Just recently, a person I know expressed interest in being a game designer. They were curious about the steps I had taken and the things they could potentially do themselves to see if they would find the profession suitable to their liking. I immediately set to work on a very “condensed” list of steps this person (or any person) could potentially take to see if they enjoyed the game design process and to learn a little bit more about games and gaming in general. This list is not exhaustive, and is certainly not the only route one could take. Mind you, it’s been 5+ years plus for me in the trenches, not just learning but working professionally in the biz. Add another 1.5 to 3 years of school to that and you’ve got the equivalent of my experience. So be forewarned, the next paragraph or so is meant to be that amount time condensed into little more than a 30 minute conversation.
Steps to take to really get into game design (or to just pass the time ).
1. Read this book. No really, it’s worth everyone’s time, even those people who aren’t game designers or maybe even artists/engineers. For designers and working game development professionals, this is a must.
Game Design Workshop by Tracy Fullerton and Chris Swain – I think there is a newer version in print but both will work. There are lots more books on game design, I personally find this one to be a good starting point. I highly recommend picking up many more!
2. Now PLAY some games too, even ones you don’t like. Play all kinds of games, not just computer/video ones. Play board games, card games, yard games, social games, games that are ugly, games that are pretty, games you wouldn’t normally play. Helps for inspiration and being a better designer! Apply what you learned in the book. Pick out the formal elements, identify the players resources, etc.
3. Design a board game! This is harder than it sounds! Go through the book above and do some of the exercise’s; that will help with this. Get paper, pencils, cardboard, dice, anything you can find to accomplish this. Doesn’t have to be pretty, just has to work!
4. Play test your game! Get more than just a few people together to play your game you just made. Have written instructions for them, and try to take at least one opportunity to play with them and one opportunity to just observe. The most important element to successfully designing/making a game is observing the many different experiences that others have with your creation. After completing this, go back and make changes to your game and repeat the process.
5. If you’ve made it this far, it’s time to start using the computer! (no joke, the paper stuff comes first because its fast and easy to redo/tear apart. In theory you should design EVERYTHING on paper first, then make it on the computer). Grab the following program and start playing with making 2D sprite based games! Just about any computer should be able to run this. Do the tutorials first!
a. Game Maker 8
b. A good example using the above software is Hero Core
6. Game making is hard! Remember to keep things simple. Getting too detailed or focusing too much on one thing will hold you back. Try to make things quick and dirty so you can change them, update them later. Finding the “fun” is all about iteration and play testing with people other than yourself. But you should know that by now if you read the book above!
7. At this point you can either stick with Game Maker or move onto something a bit more flexible/detailed. I recommend using Flash and getting to know the underlying code called Action Script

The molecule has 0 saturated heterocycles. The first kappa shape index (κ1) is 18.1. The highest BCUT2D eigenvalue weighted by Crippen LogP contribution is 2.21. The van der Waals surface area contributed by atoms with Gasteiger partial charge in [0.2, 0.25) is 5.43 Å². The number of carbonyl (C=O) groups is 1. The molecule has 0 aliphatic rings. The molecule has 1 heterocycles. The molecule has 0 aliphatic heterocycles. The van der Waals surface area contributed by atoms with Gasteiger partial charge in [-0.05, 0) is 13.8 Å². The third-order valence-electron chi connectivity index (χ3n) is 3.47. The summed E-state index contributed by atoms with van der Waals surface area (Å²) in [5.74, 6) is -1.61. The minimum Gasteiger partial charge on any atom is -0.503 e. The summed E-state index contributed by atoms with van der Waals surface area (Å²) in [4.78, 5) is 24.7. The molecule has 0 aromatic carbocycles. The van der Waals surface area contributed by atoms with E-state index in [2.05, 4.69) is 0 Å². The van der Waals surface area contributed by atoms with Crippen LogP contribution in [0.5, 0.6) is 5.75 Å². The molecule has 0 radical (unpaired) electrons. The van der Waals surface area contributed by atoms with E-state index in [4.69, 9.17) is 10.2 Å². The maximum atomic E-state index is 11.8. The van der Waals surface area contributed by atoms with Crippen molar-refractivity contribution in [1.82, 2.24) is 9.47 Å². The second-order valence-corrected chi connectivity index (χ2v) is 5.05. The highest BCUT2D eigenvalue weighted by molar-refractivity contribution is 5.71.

8. ARTISTS NOTE: Adobe Photoshop is one of the most powerful programs on the planet. It’s also handy for designers. If you want to start texturing things or just monkeying with your 2D sprites I would recommend getting a copy and playing with it. The free programs that are similar are listed below.
9. Time to dig into the 3D!!! Industry standard is Maya by Autodesk. They have updated their software to be a limited 30 day trial…which sucks…so I recommend getting an older (non time) based PLE edition so you can really learn your stuff. The older one is just as good/same as the new one. This is great because any level designer needs to know this program. This software lets you build objects and environments in 3D. There are tons of tutorials online.
10. Congrats, you’ve graduated from the minors and are now playing with the big boys! Time to start working with some more complicated “all in one” game making software that is currently tearing up the charts and making hit games. These should be free.
From here on out it just gets more specific – If you want to do more code related work, get your hands on the C++ stuff that Microsoft has to offer. There are several free versions that you can cut your chops on if you need/want to do that kind of thing. If you want to be more artistic, then learn things about bump mapping and play with programs like Z brush or Mudbox. I don’t have the time but it would be nice to know what all those artists are talking about in the cubicle next to me.
I will stand by this list however. There are a few key things in here that most professionals often forget to do or have not done in their careers. It’s a shame but it happens.
A couple more notes:
Don’t stop reading! This shouldn’t be the only book you read on game design. There are plenty of other books to read. If and when you get into the biz, continue to read! There will always be new and crazy methodologies for learning things about the game business. A good website for this is GamaSutra.com
There are many different types of designers in a large company. Sometimes there are system designers, level designers and even combat designers. This highly depends on the company and the number of people working on a game. Level Design is my favorite because it requires you to be a attentive and knowledgeable about all aspects of the development process (code, art, etc). 😉